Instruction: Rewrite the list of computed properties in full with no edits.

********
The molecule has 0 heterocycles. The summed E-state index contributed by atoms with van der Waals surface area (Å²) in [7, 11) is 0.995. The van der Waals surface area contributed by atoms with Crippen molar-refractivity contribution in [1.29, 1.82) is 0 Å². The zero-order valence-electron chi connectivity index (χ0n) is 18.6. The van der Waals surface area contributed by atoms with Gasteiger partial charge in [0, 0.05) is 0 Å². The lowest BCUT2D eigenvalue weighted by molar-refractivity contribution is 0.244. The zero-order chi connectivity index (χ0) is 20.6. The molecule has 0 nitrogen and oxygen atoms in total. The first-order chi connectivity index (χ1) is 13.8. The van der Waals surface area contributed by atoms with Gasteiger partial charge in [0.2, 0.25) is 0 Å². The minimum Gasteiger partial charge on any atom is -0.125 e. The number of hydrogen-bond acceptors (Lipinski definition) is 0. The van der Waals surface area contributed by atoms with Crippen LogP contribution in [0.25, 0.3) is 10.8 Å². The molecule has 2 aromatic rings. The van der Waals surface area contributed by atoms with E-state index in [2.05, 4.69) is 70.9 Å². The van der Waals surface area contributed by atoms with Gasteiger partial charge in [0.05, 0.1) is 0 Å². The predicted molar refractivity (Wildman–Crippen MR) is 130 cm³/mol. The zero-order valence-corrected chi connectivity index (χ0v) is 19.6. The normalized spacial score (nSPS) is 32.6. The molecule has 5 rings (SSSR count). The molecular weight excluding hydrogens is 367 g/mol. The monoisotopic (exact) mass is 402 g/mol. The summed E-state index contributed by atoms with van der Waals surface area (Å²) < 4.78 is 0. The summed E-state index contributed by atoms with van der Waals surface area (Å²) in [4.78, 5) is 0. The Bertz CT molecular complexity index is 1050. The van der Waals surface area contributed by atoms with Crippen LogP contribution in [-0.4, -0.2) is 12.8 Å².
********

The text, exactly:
The molecule has 0 heterocycles. The summed E-state index contributed by atoms with van der Waals surface area (Å²) in [7, 11) is 0.995. The van der Waals surface area contributed by atoms with Crippen molar-refractivity contribution in [1.29, 1.82) is 0 Å². The zero-order valence-electron chi connectivity index (χ0n) is 18.6. The van der Waals surface area contributed by atoms with Gasteiger partial charge in [0, 0.05) is 0 Å². The lowest BCUT2D eigenvalue weighted by molar-refractivity contribution is 0.244. The zero-order chi connectivity index (χ0) is 20.6. The molecule has 0 nitrogen and oxygen atoms in total. The first-order chi connectivity index (χ1) is 13.8. The van der Waals surface area contributed by atoms with Gasteiger partial charge in [0.2, 0.25) is 0 Å². The minimum Gasteiger partial charge on any atom is -0.125 e. The number of hydrogen-bond acceptors (Lipinski definition) is 0. The van der Waals surface area contributed by atoms with Crippen LogP contribution in [0.25, 0.3) is 10.8 Å². The molecule has 2 aromatic rings. The van der Waals surface area contributed by atoms with E-state index in [2.05, 4.69) is 70.9 Å². The van der Waals surface area contributed by atoms with Gasteiger partial charge in [0.05, 0.1) is 0 Å². The predicted molar refractivity (Wildman–Crippen MR) is 130 cm³/mol. The zero-order valence-corrected chi connectivity index (χ0v) is 19.6. The normalized spacial score (nSPS) is 32.6. The molecule has 5 rings (SSSR count). The molecular weight excluding hydrogens is 367 g/mol. The monoisotopic (exact) mass is 402 g/mol. The summed E-state index contributed by atoms with van der Waals surface area (Å²) < 4.78 is 0. The summed E-state index contributed by atoms with van der Waals surface area (Å²) in [4.78, 5) is 0. The Bertz CT molecular complexity index is 1050. The van der Waals surface area contributed by atoms with Crippen LogP contribution in [-0.4, -0.2) is 12.8 Å².